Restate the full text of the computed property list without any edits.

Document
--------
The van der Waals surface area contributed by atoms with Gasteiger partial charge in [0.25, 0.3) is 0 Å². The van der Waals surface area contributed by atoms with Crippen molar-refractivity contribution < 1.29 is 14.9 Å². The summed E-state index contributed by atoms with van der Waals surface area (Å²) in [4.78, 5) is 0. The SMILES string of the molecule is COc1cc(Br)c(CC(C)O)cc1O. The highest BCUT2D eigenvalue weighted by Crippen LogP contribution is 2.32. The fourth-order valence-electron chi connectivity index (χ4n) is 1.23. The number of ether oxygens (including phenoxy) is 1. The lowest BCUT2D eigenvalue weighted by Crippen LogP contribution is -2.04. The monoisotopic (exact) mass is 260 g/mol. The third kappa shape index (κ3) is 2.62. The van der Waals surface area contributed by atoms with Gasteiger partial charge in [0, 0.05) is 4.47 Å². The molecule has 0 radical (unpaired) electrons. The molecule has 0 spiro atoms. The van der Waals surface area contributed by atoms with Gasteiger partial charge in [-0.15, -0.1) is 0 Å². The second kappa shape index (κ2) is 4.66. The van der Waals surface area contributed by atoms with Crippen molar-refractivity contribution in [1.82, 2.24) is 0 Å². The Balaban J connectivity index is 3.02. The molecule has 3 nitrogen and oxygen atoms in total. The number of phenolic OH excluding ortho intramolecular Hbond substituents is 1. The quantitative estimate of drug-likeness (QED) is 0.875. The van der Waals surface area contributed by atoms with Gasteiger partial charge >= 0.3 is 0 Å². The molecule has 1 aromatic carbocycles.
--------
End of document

The van der Waals surface area contributed by atoms with Gasteiger partial charge in [0.25, 0.3) is 0 Å². The van der Waals surface area contributed by atoms with Crippen molar-refractivity contribution < 1.29 is 14.9 Å². The summed E-state index contributed by atoms with van der Waals surface area (Å²) in [4.78, 5) is 0. The SMILES string of the molecule is COc1cc(Br)c(CC(C)O)cc1O. The highest BCUT2D eigenvalue weighted by Crippen LogP contribution is 2.32. The fourth-order valence-electron chi connectivity index (χ4n) is 1.23. The number of ether oxygens (including phenoxy) is 1. The lowest BCUT2D eigenvalue weighted by Crippen LogP contribution is -2.04. The monoisotopic (exact) mass is 260 g/mol. The third kappa shape index (κ3) is 2.62. The van der Waals surface area contributed by atoms with Gasteiger partial charge in [0, 0.05) is 4.47 Å². The molecule has 0 radical (unpaired) electrons. The molecule has 0 spiro atoms. The van der Waals surface area contributed by atoms with Gasteiger partial charge in [-0.15, -0.1) is 0 Å². The second kappa shape index (κ2) is 4.66. The van der Waals surface area contributed by atoms with Crippen molar-refractivity contribution in [1.82, 2.24) is 0 Å². The Balaban J connectivity index is 3.02. The molecule has 3 nitrogen and oxygen atoms in total. The number of phenolic OH excluding ortho intramolecular Hbond substituents is 1. The quantitative estimate of drug-likeness (QED) is 0.875. The van der Waals surface area contributed by atoms with Gasteiger partial charge >= 0.3 is 0 Å². The molecule has 1 aromatic carbocycles.